30 Sep 2015 11:02am

PwC urges pension reform

Big Four firm PwC has urged wider pension reform to tackle the increasing savings shortfall experienced in UK pension markets

Research from the firm found that a 22 year old starting work today would need to save 15% of their annual salary towards their pension to reach the desired retirement income, or face a shortfall of £4,000 per year.

However, with almost 60% of people delaying saving because of confusion surrounding pensions, PwC has called on the government to simplify the pension savings process and incentivise greater savings.

Raj Moody, PwC UK’s lead for pensions consulting, said, “It is clear that many people’s expectations of their pension pot and the reality at retirement will be very different as people simply aren’t contributing enough to their pensions.

“Any system that is asking people to lock up their money for many years needs to be simple to understand, trusted and sustainable to encourage greater savings levels. It also needs to include a strong up-front incentive.

“Our survey suggests that the pensions system in its current form isn’t incentivising people to save.”

PwC’s findings come just days after Big Four rivals KPMG also called for greater efforts to close the long-term savings gap.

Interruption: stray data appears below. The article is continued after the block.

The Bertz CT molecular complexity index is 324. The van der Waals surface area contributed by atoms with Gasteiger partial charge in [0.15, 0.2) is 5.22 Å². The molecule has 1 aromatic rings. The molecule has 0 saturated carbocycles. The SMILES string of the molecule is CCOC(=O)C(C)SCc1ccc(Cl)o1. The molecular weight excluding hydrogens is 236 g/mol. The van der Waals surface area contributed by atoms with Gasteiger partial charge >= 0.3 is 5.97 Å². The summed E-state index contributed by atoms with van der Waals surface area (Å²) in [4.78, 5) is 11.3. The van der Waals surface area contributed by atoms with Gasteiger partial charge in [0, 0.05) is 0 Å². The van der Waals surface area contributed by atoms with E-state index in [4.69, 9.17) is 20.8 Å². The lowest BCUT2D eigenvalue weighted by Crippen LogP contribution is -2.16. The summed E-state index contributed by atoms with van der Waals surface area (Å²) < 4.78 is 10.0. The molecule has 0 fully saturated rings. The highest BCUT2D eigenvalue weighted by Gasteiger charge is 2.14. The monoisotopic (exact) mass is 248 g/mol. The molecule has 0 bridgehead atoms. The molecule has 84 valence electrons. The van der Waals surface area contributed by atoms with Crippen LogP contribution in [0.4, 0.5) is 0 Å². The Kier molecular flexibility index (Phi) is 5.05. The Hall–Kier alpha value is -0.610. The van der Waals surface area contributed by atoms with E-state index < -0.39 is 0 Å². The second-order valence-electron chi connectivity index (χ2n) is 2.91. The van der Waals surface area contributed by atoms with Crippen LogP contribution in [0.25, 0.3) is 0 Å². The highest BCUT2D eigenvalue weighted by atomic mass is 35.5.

KPMG said the UK had rarely been in a position where it had saved less than it does now, and criticised the government’s one size fits all approach to pension policy.

For its research, PwC interviewed 1,200 UK adults about their retirement plans. Almost six in 10 said their lack of understanding prevented them from saving more for their pension. This rose to 63% for women, and 64% for younger workers.

Philip Smith, head of defined contribution pensions at PwC, laid out a list of simplifying measures that could persuade people to put more into their pensions. These include introducing a single rate of tax relief on pension contributions, or making their pension tax free in retirement.

He explained, “Reforming pensions tax alone isn’t going to dramatically impact people’s motivation to save more towards their retirement.

“Efforts need to focus on improving saver awareness, increasing auto-enrolment contribution levels and improving financial education so people can plan for the retirement they hope for.

“The Financial Advice Market Review is an opportunity to make quality and affordable advice available for all and we believe technology should be at the core of the solution.”

Oliver Griffin


Related articles

KPMG: Close long-term savings gap 

FRS 102 pensions question answered 

Pension freedom boosts specialist tax services 

Pensions expert moves to Deloitte